The roles of cognitive control and language proficiency in bilingual language switching

Thematic Section: Language proficiency measures – what exactly are we measuring?

language-proficiency, language-dominance, cognitive-linguistic demands, bilingual-experience

Lia Pazuelo, The Graduate Center of the City University of New York
Thorfun Gehebe, The Graduate Center of the City University of New York
Rula Faour, The Graduate Center of the City University of New York
Klara Marton, City University of New York & ELTE

Bilingual individuals utilize cognitive control (CC) – monitoring, switching, and suppressing their languages – on a daily basis (Abutalebi & Green, 2007). Language-switching has been extensively studied in the bilingualism literature, including studies that compared language and non-linguistic task switching (e.g., Calabria et al., 2012) and those that used language-switching as a measure of language proficiency (e.g., Vivas et al., 2017).
The aim of this study was to examine the roles of language proficiency and CC in language-switching. This study is ongoing and the following results are based on 23 Thai-English, 4-6 years old children’s performances. The switching task included mixed blocks with a light-switching condition, where the stay-trials were more frequent than the switch-trials, therefore the task required more CC; and a dense-switching condition (more frequent switch-trials), where language-switching was more automatic.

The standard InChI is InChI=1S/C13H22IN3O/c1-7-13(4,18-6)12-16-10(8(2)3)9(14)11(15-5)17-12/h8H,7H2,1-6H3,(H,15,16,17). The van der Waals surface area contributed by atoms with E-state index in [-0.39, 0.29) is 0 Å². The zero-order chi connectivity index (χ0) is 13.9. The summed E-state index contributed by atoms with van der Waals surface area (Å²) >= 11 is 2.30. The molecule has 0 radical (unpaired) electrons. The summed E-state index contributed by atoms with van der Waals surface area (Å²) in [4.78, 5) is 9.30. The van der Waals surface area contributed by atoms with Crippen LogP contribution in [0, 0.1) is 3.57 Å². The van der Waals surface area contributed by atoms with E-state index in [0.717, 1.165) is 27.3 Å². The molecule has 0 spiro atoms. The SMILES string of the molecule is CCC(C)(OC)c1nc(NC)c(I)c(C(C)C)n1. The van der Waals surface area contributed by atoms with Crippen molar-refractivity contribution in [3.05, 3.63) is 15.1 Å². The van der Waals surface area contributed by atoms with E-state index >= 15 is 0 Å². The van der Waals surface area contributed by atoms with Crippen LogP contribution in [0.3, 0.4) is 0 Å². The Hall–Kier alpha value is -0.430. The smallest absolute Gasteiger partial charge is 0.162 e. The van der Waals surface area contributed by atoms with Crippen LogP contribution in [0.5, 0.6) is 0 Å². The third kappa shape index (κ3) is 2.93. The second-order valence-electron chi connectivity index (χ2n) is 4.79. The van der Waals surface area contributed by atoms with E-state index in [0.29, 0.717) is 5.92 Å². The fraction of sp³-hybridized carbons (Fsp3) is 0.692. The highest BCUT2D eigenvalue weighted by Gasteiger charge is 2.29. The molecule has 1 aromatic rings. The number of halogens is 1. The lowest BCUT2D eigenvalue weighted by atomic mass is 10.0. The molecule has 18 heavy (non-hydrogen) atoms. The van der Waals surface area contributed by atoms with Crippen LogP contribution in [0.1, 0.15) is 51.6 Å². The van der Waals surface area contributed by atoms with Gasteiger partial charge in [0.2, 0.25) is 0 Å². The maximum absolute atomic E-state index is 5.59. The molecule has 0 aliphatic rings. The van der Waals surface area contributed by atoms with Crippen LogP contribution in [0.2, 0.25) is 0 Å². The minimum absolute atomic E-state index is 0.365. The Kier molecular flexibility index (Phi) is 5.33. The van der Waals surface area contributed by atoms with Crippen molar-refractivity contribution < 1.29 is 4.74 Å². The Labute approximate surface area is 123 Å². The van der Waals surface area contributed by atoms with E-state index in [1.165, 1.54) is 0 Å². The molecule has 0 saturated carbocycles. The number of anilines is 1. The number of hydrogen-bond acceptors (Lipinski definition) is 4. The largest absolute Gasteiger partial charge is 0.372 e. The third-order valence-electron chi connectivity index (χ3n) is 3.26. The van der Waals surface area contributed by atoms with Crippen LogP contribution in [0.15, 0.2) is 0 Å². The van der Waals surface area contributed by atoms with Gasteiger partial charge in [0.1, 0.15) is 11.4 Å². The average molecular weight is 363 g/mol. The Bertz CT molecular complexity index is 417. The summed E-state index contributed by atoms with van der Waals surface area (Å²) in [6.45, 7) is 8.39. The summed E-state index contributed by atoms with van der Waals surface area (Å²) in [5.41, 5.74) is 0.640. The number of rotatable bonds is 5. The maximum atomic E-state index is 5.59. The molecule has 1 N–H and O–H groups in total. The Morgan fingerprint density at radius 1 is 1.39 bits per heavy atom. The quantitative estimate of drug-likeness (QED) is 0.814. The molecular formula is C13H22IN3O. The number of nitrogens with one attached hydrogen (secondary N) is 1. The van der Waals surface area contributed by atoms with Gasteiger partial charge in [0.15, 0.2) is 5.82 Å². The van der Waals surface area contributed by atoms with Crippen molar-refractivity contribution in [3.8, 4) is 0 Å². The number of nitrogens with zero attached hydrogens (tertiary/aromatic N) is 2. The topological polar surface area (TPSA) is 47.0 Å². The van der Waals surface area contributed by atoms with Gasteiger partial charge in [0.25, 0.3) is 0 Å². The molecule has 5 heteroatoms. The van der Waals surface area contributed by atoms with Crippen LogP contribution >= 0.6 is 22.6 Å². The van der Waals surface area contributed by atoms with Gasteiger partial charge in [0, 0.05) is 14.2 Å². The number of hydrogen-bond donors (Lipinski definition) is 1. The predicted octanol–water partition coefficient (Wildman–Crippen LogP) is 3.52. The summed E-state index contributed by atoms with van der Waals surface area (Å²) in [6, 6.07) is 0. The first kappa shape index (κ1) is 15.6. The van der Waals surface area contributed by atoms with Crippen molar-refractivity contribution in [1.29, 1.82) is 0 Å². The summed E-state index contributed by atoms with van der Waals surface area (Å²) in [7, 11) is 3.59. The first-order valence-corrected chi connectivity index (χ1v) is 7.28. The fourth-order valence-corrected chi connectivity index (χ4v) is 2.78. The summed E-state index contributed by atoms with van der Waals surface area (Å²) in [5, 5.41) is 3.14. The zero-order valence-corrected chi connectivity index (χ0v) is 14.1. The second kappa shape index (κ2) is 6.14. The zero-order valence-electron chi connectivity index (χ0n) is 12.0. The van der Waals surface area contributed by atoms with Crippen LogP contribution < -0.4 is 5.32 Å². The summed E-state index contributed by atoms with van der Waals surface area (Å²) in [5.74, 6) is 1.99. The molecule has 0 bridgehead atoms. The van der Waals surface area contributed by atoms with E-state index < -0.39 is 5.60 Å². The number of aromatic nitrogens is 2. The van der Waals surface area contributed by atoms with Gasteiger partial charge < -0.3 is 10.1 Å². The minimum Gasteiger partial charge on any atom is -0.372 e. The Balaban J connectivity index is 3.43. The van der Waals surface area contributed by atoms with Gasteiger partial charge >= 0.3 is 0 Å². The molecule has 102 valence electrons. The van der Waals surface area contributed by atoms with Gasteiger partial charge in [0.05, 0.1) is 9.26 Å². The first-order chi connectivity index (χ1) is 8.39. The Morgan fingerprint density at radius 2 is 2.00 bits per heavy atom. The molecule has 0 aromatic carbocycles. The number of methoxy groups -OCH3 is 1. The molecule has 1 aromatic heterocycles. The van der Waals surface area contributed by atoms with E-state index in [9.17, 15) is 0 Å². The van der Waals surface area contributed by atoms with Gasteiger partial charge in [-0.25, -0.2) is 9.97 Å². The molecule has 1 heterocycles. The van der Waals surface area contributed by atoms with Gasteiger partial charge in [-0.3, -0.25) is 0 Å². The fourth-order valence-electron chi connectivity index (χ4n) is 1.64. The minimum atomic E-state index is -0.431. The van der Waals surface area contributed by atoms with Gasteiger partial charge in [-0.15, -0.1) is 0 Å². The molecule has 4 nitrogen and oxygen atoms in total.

Language proficiency was measured with the Language Experience and Proficiency Questionnaire (LEAP-Q; Marian et al., 2007) and the Cross-linguistic Lexical Tasks (CLT; Haman et al., 2017).
Linear mixed-effects regression analysis revealed a three-way interaction between switching frequency X language X trial type (p<0.01). This result indicated that the switching effect was larger in the light-switching condition that required more CC than in the dense-switching condition, that required less control. Further, the role of language proficiency in language-switching was supported by a moderate correlation between the switch-cost in the light-switching condition for Thai and the Thai CLT scores (rs =0.52,p<0.05), suggesting that children who performed better on the vocabulary task also performed faster on the stay trials during the light-switching condition that resulted in a higher switch-cost. These findings indicate that language-switching involves multiple processes and is highly demanding on both CC and language proficiency.